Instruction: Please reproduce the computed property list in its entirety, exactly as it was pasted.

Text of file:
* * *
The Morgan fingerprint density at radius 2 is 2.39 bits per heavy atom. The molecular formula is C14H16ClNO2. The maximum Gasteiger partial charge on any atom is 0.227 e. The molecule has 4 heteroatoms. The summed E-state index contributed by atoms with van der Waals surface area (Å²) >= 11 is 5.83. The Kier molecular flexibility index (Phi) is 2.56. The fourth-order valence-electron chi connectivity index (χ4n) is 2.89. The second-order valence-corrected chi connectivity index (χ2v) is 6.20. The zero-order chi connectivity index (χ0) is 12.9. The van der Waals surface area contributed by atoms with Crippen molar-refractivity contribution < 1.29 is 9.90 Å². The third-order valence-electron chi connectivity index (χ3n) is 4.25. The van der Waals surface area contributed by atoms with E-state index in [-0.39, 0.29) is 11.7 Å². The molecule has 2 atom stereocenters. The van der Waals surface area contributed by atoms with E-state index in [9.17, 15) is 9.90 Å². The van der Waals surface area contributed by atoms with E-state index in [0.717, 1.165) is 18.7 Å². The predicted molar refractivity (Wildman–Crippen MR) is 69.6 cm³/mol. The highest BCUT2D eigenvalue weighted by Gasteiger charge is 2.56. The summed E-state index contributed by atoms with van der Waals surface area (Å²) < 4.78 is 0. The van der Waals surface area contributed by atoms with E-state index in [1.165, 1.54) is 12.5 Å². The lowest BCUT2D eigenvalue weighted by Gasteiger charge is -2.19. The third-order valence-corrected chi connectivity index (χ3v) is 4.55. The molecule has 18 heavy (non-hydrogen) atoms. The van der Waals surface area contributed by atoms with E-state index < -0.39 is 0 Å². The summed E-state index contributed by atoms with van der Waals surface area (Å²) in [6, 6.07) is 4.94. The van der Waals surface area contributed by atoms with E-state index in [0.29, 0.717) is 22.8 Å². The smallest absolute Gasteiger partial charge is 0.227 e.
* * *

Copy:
The Morgan fingerprint density at radius 2 is 2.39 bits per heavy atom. The molecular formula is C14H16ClNO2. The maximum Gasteiger partial charge on any atom is 0.227 e. The molecule has 4 heteroatoms. The summed E-state index contributed by atoms with van der Waals surface area (Å²) >= 11 is 5.83. The Kier molecular flexibility index (Phi) is 2.56. The fourth-order valence-electron chi connectivity index (χ4n) is 2.89. The second-order valence-corrected chi connectivity index (χ2v) is 6.20. The zero-order chi connectivity index (χ0) is 12.9. The van der Waals surface area contributed by atoms with Crippen molar-refractivity contribution < 1.29 is 9.90 Å². The third-order valence-electron chi connectivity index (χ3n) is 4.25. The van der Waals surface area contributed by atoms with E-state index in [-0.39, 0.29) is 11.7 Å². The molecule has 2 atom stereocenters. The van der Waals surface area contributed by atoms with E-state index in [9.17, 15) is 9.90 Å². The van der Waals surface area contributed by atoms with E-state index in [0.717, 1.165) is 18.7 Å². The predicted molar refractivity (Wildman–Crippen MR) is 69.6 cm³/mol. The highest BCUT2D eigenvalue weighted by Gasteiger charge is 2.56. The summed E-state index contributed by atoms with van der Waals surface area (Å²) < 4.78 is 0. The van der Waals surface area contributed by atoms with E-state index in [1.165, 1.54) is 12.5 Å². The lowest BCUT2D eigenvalue weighted by Gasteiger charge is -2.19. The third-order valence-corrected chi connectivity index (χ3v) is 4.55. The molecule has 18 heavy (non-hydrogen) atoms. The van der Waals surface area contributed by atoms with E-state index < -0.39 is 0 Å². The summed E-state index contributed by atoms with van der Waals surface area (Å²) in [6, 6.07) is 4.94. The van der Waals surface area contributed by atoms with E-state index in [0.29, 0.717) is 22.8 Å². The smallest absolute Gasteiger partial charge is 0.227 e.